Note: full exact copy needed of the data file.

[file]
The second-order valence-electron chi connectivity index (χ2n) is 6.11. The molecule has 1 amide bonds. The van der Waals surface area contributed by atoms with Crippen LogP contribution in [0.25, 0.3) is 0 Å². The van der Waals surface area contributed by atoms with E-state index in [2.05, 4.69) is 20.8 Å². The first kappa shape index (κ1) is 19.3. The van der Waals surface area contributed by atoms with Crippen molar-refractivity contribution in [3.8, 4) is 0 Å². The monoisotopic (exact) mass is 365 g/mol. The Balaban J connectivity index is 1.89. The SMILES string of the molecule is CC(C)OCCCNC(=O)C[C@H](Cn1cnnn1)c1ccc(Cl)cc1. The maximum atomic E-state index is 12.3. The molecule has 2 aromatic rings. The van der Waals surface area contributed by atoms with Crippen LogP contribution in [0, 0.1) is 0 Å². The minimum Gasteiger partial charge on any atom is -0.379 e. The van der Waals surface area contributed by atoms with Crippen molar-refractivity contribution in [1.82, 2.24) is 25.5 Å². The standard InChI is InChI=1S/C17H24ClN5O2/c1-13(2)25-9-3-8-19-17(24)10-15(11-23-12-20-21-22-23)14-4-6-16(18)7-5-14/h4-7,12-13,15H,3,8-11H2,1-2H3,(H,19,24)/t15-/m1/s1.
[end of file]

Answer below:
The second-order valence-electron chi connectivity index (χ2n) is 6.11. The molecule has 1 amide bonds. The van der Waals surface area contributed by atoms with Crippen LogP contribution in [0.25, 0.3) is 0 Å². The van der Waals surface area contributed by atoms with E-state index in [2.05, 4.69) is 20.8 Å². The first kappa shape index (κ1) is 19.3. The van der Waals surface area contributed by atoms with Crippen molar-refractivity contribution in [3.8, 4) is 0 Å². The monoisotopic (exact) mass is 365 g/mol. The Balaban J connectivity index is 1.89. The SMILES string of the molecule is CC(C)OCCCNC(=O)C[C@H](Cn1cnnn1)c1ccc(Cl)cc1. The maximum atomic E-state index is 12.3. The molecule has 2 aromatic rings. The van der Waals surface area contributed by atoms with Crippen LogP contribution in [0, 0.1) is 0 Å². The minimum Gasteiger partial charge on any atom is -0.379 e. The van der Waals surface area contributed by atoms with Crippen molar-refractivity contribution in [1.82, 2.24) is 25.5 Å². The standard InChI is InChI=1S/C17H24ClN5O2/c1-13(2)25-9-3-8-19-17(24)10-15(11-23-12-20-21-22-23)14-4-6-16(18)7-5-14/h4-7,12-13,15H,3,8-11H2,1-2H3,(H,19,24)/t15-/m1/s1.